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Android Leftovers

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Android
  • How to Put Android On Your Desktop with Remix OS

    Remix OS, which came out yesterday, is a killer Android variant that brings a slick desktop-style interface to Android. Now, you can install it on a USB stick and try it out on your computer.

    Android isn’t exactly built for a keyboard and mouse, but that hasn’t stopped some of us from trying. RemixOS, from developer Jide, wants to change that by adding a desktop, windowed apps, and more to Android. Here’s how to try out the very experimental alpha.

  • ZeroTurnaround Announces JRebel for Android 1.0

    ZeroTurnaround has announced the first stable release of JRebel for Android, the Android version of their popular plugin to modify running applications without having to redeploy or restart. JRebel for Android is available for Android Studio from the JetBrains plugin repository, and supports all phones and tablets running Android 4.0 or later. ZeroTurnaround offers a 21-day free trial, with prices beginning at $49/year.

  • Android launcher update adds auto-rotate, forces icon size consistency

    An update to the Google Now Launcher has brought some nifty new features to Android's home screen. Google is reining in unruly app icons to make everything a consistent size and adding auto rotate support to the launcher.

    Google's icon design guidelines give developers the tools to create a consistently sized icon in many different shapes. Many developers totally ignore the guidelines in favor of just creating the biggest icon possible, which often leaves Android's app drawer and home screen an inconsistent mess. The recent launcher update fixes this problem by ignoring the app developer's wishes and normalizing all the icon sizes—big icons get shrunken down.

  • Living with the Pixel C: The best and worst of Android in one device

More in Tux Machines

Five reasons to switch from Windows to Linux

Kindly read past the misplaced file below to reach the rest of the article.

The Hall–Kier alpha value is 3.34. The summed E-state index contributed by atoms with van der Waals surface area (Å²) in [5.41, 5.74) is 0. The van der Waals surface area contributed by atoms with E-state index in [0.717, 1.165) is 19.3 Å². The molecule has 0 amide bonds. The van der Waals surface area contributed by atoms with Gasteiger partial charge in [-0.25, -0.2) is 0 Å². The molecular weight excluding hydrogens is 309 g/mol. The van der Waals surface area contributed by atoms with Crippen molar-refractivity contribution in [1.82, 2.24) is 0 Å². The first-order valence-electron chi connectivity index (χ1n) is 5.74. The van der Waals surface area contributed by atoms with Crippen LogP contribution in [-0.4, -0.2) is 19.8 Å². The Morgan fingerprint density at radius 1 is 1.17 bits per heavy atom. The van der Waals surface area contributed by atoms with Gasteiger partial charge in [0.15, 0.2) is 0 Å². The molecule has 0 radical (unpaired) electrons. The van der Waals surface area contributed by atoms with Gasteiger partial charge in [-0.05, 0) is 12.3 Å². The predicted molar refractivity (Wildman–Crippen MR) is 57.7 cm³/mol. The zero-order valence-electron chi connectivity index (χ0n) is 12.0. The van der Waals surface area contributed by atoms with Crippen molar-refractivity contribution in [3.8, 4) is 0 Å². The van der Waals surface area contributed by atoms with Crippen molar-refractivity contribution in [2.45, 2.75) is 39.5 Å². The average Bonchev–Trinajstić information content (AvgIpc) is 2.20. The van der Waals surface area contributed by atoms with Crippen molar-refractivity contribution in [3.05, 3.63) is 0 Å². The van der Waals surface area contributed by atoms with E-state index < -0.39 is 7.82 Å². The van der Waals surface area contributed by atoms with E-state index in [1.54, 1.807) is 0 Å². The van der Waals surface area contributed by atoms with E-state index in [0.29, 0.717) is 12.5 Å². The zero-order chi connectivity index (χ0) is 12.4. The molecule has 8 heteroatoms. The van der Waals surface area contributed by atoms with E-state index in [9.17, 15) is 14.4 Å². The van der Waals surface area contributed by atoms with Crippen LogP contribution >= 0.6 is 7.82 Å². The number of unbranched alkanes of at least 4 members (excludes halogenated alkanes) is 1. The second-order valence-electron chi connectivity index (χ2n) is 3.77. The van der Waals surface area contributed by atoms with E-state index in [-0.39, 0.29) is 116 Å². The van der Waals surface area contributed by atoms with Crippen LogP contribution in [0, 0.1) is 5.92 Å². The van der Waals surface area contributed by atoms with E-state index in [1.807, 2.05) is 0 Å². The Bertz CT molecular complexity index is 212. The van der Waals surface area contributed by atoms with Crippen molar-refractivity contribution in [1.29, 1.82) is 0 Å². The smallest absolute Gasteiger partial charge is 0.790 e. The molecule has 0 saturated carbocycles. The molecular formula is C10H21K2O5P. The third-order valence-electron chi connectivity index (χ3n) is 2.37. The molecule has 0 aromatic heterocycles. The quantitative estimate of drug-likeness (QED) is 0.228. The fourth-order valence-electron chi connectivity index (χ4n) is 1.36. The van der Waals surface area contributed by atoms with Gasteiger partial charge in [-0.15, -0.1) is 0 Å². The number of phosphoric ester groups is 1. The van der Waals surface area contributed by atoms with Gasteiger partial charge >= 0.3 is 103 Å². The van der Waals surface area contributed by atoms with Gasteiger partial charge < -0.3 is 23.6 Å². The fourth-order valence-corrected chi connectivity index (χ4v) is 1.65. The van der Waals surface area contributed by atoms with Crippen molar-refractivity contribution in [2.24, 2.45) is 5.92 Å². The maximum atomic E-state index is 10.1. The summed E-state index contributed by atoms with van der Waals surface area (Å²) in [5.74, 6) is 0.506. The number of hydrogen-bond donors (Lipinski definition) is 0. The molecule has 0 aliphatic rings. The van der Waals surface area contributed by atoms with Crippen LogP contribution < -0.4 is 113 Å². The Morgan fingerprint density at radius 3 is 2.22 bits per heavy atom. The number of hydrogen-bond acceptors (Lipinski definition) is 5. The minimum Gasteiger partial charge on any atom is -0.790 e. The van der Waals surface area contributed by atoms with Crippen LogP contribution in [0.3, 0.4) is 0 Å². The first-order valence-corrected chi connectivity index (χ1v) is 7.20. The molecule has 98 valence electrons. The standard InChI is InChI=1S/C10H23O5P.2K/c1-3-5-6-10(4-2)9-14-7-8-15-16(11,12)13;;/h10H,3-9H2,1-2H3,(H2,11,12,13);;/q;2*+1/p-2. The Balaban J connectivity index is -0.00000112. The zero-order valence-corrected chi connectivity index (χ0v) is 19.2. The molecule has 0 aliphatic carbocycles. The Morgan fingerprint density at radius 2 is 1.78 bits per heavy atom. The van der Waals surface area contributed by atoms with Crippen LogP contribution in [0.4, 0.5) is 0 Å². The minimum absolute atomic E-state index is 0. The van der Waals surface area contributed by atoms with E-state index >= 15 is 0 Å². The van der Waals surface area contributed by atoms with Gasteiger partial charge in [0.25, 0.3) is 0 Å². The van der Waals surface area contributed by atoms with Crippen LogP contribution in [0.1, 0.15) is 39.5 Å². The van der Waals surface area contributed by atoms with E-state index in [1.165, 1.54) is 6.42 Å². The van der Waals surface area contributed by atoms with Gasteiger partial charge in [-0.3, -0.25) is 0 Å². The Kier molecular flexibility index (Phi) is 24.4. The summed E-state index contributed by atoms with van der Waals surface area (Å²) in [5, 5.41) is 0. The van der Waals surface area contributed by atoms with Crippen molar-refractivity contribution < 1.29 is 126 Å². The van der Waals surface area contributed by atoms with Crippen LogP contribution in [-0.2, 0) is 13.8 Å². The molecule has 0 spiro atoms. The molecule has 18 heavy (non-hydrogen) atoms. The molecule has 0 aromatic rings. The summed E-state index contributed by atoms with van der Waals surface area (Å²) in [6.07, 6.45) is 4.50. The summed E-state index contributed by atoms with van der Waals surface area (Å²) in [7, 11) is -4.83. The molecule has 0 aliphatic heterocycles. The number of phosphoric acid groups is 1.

Linux has been in the ascendancy ever since the open source operating system was released, and has been improved and refined over time so that a typical distribution is now a polished and complete package comprising virtually everything the user needs, whether for a server or personal system. Much of the web runs on Linux, and a great many smartphones, and numerous other systems, from the Raspberry Pi to the most powerful supercomputers. So is it time to switch from Windows to Linux? Here are five reasons why. Read more

today's leftovers

Leftovers: OSS and Sharing

Security Leftovers

  • Chrome vulnerability lets attackers steal movies from streaming services
    A significant security vulnerability in Google technology that is supposed to protect videos streamed via Google Chrome has been discovered by researchers from the Ben-Gurion University of the Negev Cyber Security Research Center (CSRC) in collaboration with a security researcher from Telekom Innovation Laboratories in Berlin, Germany.
  • Large botnet of CCTV devices knock the snot out of jewelry website
    Researchers have encountered a denial-of-service botnet that's made up of more than 25,000 Internet-connected closed circuit TV devices. The researchers with Security firm Sucuri came across the malicious network while defending a small brick-and-mortar jewelry shop against a distributed denial-of-service attack. The unnamed site was choking on an assault that delivered almost 35,000 HTTP requests per second, making it unreachable to legitimate users. When Sucuri used a network addressing and routing system known as Anycast to neutralize the attack, the assailants increased the number of HTTP requests to 50,000 per second.
  • Study finds Password Misuse in Hospitals a Steaming Hot Mess
    Hospitals are pretty hygienic places – except when it comes to passwords, it seems. That’s the conclusion of a recent study by researchers at Dartmouth College, the University of Pennsylvania and USC, which found that efforts to circumvent password protections are “endemic” in healthcare environments and mostly go unnoticed by hospital IT staff. The report describes what can only be described as wholesale abandonment of security best practices at hospitals and other clinical environments – with the bad behavior being driven by necessity rather than malice.
  • Why are hackers increasingly targeting the healthcare industry?
    Cyber-attacks in the healthcare environment are on the rise, with recent research suggesting that critical healthcare systems could be vulnerable to attack. In general, the healthcare industry is proving lucrative for cybercriminals because medical data can be used in multiple ways, for example fraud or identify theft. This personal data often contains information regarding a patient’s medical history, which could be used in targeted spear-phishing attacks.
  • Making the internet more secure
  • Beyond Monocultures
  • Dodging Raindrops Escaping the Public Cloud